The US Supreme Court deliberates online abuse in light of a case brought by Anthony Elonis, a man convicted in 2011 for posting threats to murder his wife.
When do abusive comments made on social media cross the line between a joke and an actual threat of danger? That’s what the US Supreme Court is deliberating in light of a case brought by Anthony Elonis, a man convicted in 2011 for posting threats to murder his wife, shoot children, and slit an FBI agent’s throat on Facebook.
Although two lower courts have upheld Elonis’ conviction, the Supreme Court is now being asked to consider whether Elonis’ mindset at the time of writing the threats is relevant, given that a “reasonable person” would take the threats seriously.
On Monday, December 1st, the Supreme Court heard from civil liberty groups, anti-abortionists, and scholars regarding the case of Anthony Elonis, who made graphic threats to his wife’s life on Facebook. His lawyers assert that Elonis, who posted under the pseudonym Tone Dougie, never posed any physical danger and that his online comments did not equate to a threat of real-life violence. Elonis’ 2011 threats and subsequent conviction raise important questions about how courts should treat online abuse in the digital era.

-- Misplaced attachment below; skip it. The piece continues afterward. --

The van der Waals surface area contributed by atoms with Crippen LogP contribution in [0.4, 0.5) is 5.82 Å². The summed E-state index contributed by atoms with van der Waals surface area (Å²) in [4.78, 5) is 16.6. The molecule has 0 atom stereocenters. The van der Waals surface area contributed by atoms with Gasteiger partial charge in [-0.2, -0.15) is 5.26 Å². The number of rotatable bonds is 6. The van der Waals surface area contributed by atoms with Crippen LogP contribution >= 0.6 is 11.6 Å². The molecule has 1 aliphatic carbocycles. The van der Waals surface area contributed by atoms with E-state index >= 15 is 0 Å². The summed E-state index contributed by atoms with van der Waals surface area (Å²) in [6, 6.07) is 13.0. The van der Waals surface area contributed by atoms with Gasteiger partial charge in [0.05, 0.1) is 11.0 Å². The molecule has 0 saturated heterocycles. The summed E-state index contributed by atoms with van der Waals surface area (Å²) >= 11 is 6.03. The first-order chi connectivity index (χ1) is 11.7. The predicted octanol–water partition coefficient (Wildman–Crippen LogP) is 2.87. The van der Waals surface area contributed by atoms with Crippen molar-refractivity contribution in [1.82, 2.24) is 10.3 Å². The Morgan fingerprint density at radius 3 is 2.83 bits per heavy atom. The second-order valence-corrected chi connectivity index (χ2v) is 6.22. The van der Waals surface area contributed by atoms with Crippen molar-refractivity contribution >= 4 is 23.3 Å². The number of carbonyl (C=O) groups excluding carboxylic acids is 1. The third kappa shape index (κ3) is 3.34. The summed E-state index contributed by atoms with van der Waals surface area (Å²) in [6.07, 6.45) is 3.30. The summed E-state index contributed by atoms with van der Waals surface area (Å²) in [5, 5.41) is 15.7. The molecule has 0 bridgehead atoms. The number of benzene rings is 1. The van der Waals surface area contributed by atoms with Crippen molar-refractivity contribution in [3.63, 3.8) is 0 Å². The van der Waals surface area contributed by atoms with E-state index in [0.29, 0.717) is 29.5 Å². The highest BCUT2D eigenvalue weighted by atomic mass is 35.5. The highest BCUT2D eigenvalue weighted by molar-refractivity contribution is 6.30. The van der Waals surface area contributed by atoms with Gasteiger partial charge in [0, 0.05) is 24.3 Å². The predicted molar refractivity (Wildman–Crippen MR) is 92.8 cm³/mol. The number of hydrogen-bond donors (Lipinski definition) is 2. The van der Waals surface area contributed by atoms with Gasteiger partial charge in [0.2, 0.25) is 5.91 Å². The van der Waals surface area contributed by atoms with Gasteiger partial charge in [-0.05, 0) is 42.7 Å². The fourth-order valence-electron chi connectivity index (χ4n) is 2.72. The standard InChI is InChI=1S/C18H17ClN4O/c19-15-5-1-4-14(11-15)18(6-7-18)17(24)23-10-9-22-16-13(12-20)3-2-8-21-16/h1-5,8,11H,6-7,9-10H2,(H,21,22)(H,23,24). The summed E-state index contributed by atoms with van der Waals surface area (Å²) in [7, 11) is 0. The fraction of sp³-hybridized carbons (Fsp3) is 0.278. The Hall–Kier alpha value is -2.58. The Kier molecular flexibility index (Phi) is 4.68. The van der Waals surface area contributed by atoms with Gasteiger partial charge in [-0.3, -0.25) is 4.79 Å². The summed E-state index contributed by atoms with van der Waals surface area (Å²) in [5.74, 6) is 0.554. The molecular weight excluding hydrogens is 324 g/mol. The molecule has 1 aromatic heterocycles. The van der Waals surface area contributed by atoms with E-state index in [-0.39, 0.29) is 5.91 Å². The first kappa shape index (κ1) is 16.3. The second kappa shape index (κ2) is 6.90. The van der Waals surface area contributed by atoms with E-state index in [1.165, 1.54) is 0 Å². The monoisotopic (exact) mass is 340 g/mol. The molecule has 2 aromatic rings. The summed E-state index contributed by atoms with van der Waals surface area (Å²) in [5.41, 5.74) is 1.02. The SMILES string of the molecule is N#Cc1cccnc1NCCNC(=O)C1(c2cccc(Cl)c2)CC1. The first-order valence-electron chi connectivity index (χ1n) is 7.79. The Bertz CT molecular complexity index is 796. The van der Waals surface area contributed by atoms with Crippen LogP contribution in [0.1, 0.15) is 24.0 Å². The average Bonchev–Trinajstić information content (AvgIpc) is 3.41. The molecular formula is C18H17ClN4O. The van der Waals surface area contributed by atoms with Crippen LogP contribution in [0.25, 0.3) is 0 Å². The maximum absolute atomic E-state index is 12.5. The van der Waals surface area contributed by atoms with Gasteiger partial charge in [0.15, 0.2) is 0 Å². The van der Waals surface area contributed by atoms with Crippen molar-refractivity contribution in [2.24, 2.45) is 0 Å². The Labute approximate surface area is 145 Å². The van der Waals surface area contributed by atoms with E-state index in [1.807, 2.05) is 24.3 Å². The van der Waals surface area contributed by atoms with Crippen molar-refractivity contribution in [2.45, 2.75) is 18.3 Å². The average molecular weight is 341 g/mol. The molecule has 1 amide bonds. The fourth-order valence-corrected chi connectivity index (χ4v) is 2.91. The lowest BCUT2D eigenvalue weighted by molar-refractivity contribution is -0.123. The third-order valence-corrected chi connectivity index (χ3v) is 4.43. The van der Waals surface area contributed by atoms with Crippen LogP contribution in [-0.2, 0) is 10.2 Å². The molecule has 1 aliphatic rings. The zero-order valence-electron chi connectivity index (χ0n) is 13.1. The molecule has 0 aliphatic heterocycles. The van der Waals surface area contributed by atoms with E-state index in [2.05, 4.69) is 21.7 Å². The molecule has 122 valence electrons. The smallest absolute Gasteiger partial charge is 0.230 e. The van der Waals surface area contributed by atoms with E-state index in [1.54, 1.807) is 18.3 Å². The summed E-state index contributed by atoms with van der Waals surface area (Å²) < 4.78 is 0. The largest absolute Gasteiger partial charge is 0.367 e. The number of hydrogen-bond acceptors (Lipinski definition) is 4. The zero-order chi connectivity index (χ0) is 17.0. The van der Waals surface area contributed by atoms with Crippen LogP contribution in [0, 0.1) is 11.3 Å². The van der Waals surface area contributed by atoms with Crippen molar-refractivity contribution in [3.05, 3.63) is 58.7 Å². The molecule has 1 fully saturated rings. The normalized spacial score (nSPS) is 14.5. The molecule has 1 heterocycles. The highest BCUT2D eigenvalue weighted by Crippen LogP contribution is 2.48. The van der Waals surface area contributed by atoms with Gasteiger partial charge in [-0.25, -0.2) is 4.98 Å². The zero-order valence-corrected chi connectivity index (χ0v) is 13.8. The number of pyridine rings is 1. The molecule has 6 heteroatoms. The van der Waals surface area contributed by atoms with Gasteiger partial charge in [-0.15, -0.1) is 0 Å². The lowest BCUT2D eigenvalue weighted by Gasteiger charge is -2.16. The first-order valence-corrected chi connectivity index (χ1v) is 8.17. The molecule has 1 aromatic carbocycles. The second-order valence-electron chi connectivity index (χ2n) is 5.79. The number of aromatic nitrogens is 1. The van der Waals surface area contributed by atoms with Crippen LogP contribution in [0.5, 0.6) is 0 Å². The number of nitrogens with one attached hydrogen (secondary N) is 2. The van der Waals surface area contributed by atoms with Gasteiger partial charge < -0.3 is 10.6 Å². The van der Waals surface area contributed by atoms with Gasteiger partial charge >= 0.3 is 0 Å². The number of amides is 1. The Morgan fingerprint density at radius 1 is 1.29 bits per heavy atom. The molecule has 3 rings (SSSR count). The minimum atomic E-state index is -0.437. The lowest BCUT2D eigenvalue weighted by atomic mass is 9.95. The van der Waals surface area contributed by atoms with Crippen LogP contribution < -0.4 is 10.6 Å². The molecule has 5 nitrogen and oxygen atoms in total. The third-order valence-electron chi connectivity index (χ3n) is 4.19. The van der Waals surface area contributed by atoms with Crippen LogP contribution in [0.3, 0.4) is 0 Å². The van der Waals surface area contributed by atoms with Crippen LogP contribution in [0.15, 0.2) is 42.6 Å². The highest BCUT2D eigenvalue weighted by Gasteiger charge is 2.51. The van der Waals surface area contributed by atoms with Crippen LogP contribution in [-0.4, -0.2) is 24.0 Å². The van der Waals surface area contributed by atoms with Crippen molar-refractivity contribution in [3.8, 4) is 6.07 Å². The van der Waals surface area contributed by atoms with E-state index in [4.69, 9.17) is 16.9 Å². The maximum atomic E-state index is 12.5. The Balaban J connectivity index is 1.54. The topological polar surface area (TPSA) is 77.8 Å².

Further complicating the situation, Elonis referenced his comments on Facebook as “art” and believed the use of smiley faces alongside some of the threats indicated that they should not be taken seriously. “Did you know that it’s illegal for me to say I want to kill my wife?” wrote Elonis in one of his many Facebook posts. “It’s illegal. It’s indirect criminal contempt. It’s one of the only sentences that I’m not allowed to say.”
Despite Elonis’ claim that First Amendment Rights protect his freedom of speech online and his lawyers’ insistence that no real harm was done, many victims’ rights groups believe that the threat of violence is harmful in and of itself.
The Supreme Court’s upcoming decision could redefine how online threats of violence are handled by the US legal system. The justices will discuss and determine if and how they should redefine “subjective” and “objective” intents in cases of online threats of violence.